Burning Man 2023: ‘Radically Self-Reliant’ Festival Is Stuck in the Mud

A watery muddy play at Burning Man

“We are truly, literally and seriously stuck in the mud,” Eric P. Jansen said via email on Saturday. Jansen works for KQED, and said he would not be able to make it in for the next few days. “Access roads have to dry at least a day before anyone can drive on them,” he said. “[It’s a] huge logistics challenge to get so many people out on a two-mile dirt two-lane road with heavy thick alkali mud that even big trucks can’t drive on yet, as it sticks to tires in globs so big that wheels just can’t turn.”

Burning Man, the week-long festival in the Nevada desert, describes itself as “a network of people inspired by the values reflected in the Ten Principles and united in the pursuit of a more creative and connected existence in the world.”

While social media might make it seem like a disaster, Mohnot said yesterday was one of the most fun days he’s had since he began attending the festival in 2010.

“You can’t bike because the roads are not really passable, and because of that you end up talking to a lot more people than you normally do,” he said.

Mohnot, who also held his wedding at Burning Man this year, said some of the Burning Man principles — like radical self-reliance and gifting — are relevant to the current situation. “You share your food, you share your drinks, and it’s been pretty lovely so far.”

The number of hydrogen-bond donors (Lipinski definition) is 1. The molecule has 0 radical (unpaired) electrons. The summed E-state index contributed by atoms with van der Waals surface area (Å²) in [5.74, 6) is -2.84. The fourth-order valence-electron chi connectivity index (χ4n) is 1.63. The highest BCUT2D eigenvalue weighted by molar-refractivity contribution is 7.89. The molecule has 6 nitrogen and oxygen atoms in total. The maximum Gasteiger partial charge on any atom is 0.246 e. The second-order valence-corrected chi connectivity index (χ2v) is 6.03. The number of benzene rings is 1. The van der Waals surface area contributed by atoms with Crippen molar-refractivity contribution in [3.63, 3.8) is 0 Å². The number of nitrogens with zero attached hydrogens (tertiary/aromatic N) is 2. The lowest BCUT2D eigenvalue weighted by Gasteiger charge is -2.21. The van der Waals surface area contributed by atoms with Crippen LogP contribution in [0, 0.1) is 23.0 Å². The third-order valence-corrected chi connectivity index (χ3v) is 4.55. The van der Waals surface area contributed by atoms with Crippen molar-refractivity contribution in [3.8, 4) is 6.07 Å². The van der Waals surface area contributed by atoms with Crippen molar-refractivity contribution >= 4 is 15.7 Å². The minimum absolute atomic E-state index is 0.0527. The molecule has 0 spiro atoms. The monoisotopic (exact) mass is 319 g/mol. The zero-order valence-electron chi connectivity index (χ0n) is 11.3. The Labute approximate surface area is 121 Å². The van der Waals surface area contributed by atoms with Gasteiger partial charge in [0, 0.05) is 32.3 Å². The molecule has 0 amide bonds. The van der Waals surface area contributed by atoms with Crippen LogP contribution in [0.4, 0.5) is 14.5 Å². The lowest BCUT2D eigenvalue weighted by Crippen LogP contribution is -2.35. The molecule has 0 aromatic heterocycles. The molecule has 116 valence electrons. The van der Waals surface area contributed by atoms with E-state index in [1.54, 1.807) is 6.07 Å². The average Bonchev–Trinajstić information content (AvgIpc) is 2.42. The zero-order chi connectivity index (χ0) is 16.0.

Two people stand dressed in Indian clothes with sand in the background.
Sheel Mohnot and Amruta Godbole at their wedding on the Playa at Burning Man on Thursday Aug. 31, 2023.

Water and portable toilets are the obvious concerns with a self-created community of more than 70,000 people. However, Mohnot said he’s seen a lot of people sharing. Around the corner from his camp is another camp with a sign saying “take as much water as you need.”

So far, the porta-potties have been fine, but “a few more days and it will be messy.”

Mohnot said he’s also seen that people are engineering-minded and able to figure things out — even in the mud there is creative problem-solving happening: “People have done things like, put your shoes on, then a plastic bag, then socks outside your shoes, because socks give you a little bit more traction in this mud,” he said.

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